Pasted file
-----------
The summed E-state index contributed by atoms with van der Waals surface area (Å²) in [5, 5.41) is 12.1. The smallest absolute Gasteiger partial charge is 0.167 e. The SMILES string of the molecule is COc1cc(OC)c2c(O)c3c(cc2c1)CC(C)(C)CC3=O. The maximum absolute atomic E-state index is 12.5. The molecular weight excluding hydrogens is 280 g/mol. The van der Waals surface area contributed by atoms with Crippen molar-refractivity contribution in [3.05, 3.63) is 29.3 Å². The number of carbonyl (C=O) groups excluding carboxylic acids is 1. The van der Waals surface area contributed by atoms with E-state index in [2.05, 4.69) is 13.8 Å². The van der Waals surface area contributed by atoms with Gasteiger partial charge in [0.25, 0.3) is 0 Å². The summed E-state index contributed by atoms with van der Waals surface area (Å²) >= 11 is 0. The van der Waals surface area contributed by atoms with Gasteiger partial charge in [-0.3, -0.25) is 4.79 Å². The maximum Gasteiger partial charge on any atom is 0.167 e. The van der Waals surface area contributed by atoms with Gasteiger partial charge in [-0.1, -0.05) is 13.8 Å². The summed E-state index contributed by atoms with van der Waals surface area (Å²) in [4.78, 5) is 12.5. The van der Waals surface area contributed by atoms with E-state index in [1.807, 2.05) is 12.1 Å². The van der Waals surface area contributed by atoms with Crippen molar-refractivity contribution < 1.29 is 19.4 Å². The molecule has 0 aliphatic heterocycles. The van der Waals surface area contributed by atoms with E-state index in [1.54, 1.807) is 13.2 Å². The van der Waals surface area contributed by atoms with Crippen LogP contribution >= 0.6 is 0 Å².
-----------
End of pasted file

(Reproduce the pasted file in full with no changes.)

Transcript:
The summed E-state index contributed by atoms with van der Waals surface area (Å²) in [5, 5.41) is 12.1. The smallest absolute Gasteiger partial charge is 0.167 e. The SMILES string of the molecule is COc1cc(OC)c2c(O)c3c(cc2c1)CC(C)(C)CC3=O. The maximum absolute atomic E-state index is 12.5. The molecular weight excluding hydrogens is 280 g/mol. The van der Waals surface area contributed by atoms with Crippen molar-refractivity contribution in [3.05, 3.63) is 29.3 Å². The number of carbonyl (C=O) groups excluding carboxylic acids is 1. The van der Waals surface area contributed by atoms with E-state index in [2.05, 4.69) is 13.8 Å². The van der Waals surface area contributed by atoms with Gasteiger partial charge in [0.25, 0.3) is 0 Å². The summed E-state index contributed by atoms with van der Waals surface area (Å²) >= 11 is 0. The van der Waals surface area contributed by atoms with Gasteiger partial charge in [-0.3, -0.25) is 4.79 Å². The maximum Gasteiger partial charge on any atom is 0.167 e. The van der Waals surface area contributed by atoms with Gasteiger partial charge in [-0.1, -0.05) is 13.8 Å². The summed E-state index contributed by atoms with van der Waals surface area (Å²) in [4.78, 5) is 12.5. The van der Waals surface area contributed by atoms with E-state index in [1.807, 2.05) is 12.1 Å². The van der Waals surface area contributed by atoms with Crippen molar-refractivity contribution < 1.29 is 19.4 Å². The molecule has 0 aliphatic heterocycles. The van der Waals surface area contributed by atoms with E-state index in [1.54, 1.807) is 13.2 Å². The van der Waals surface area contributed by atoms with Crippen LogP contribution >= 0.6 is 0 Å².